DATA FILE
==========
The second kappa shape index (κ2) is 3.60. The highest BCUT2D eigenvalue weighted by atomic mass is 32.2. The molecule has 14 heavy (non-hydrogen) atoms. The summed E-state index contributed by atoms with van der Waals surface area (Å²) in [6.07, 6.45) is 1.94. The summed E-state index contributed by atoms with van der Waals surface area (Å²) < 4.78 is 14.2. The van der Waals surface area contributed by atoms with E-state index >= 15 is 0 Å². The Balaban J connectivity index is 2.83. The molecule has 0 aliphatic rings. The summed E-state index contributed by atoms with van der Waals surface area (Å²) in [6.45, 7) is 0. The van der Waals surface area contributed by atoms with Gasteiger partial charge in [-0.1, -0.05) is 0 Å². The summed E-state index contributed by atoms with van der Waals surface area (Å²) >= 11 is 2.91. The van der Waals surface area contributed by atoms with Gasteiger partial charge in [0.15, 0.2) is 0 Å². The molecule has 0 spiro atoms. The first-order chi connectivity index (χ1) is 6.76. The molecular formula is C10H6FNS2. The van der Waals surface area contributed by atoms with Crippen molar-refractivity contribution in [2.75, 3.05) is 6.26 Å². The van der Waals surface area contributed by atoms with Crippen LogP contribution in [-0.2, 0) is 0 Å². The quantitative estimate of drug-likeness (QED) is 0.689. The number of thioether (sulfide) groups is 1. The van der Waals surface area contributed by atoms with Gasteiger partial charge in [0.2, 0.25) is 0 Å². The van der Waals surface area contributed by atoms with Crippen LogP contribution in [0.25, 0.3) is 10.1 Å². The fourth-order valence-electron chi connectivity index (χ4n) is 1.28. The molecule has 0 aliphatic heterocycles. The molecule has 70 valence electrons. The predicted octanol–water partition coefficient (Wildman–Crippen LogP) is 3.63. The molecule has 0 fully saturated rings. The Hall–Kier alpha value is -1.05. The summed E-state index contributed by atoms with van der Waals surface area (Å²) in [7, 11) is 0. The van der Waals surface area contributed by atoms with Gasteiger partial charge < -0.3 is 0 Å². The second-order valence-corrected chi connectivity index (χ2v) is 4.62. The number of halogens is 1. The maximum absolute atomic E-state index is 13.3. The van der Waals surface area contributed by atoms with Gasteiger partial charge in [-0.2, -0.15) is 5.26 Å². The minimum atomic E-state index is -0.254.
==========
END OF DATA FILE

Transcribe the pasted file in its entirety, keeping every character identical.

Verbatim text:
The second kappa shape index (κ2) is 3.60. The highest BCUT2D eigenvalue weighted by atomic mass is 32.2. The molecule has 14 heavy (non-hydrogen) atoms. The summed E-state index contributed by atoms with van der Waals surface area (Å²) in [6.07, 6.45) is 1.94. The summed E-state index contributed by atoms with van der Waals surface area (Å²) < 4.78 is 14.2. The van der Waals surface area contributed by atoms with E-state index >= 15 is 0 Å². The Balaban J connectivity index is 2.83. The molecule has 0 aliphatic rings. The summed E-state index contributed by atoms with van der Waals surface area (Å²) in [6.45, 7) is 0. The van der Waals surface area contributed by atoms with Gasteiger partial charge in [-0.1, -0.05) is 0 Å². The summed E-state index contributed by atoms with van der Waals surface area (Å²) >= 11 is 2.91. The van der Waals surface area contributed by atoms with Gasteiger partial charge in [0.15, 0.2) is 0 Å². The molecule has 0 spiro atoms. The first-order chi connectivity index (χ1) is 6.76. The molecular formula is C10H6FNS2. The van der Waals surface area contributed by atoms with Crippen molar-refractivity contribution in [2.75, 3.05) is 6.26 Å². The van der Waals surface area contributed by atoms with Crippen LogP contribution in [-0.2, 0) is 0 Å². The quantitative estimate of drug-likeness (QED) is 0.689. The number of thioether (sulfide) groups is 1. The van der Waals surface area contributed by atoms with Gasteiger partial charge in [0.2, 0.25) is 0 Å². The van der Waals surface area contributed by atoms with Crippen LogP contribution in [0.25, 0.3) is 10.1 Å². The fourth-order valence-electron chi connectivity index (χ4n) is 1.28. The molecule has 0 aliphatic heterocycles. The molecule has 70 valence electrons. The predicted octanol–water partition coefficient (Wildman–Crippen LogP) is 3.63. The molecule has 0 fully saturated rings. The Hall–Kier alpha value is -1.05. The summed E-state index contributed by atoms with van der Waals surface area (Å²) in [7, 11) is 0. The van der Waals surface area contributed by atoms with Gasteiger partial charge < -0.3 is 0 Å². The second-order valence-corrected chi connectivity index (χ2v) is 4.62. The number of halogens is 1. The maximum absolute atomic E-state index is 13.3. The van der Waals surface area contributed by atoms with Gasteiger partial charge in [-0.2, -0.15) is 5.26 Å². The minimum atomic E-state index is -0.254.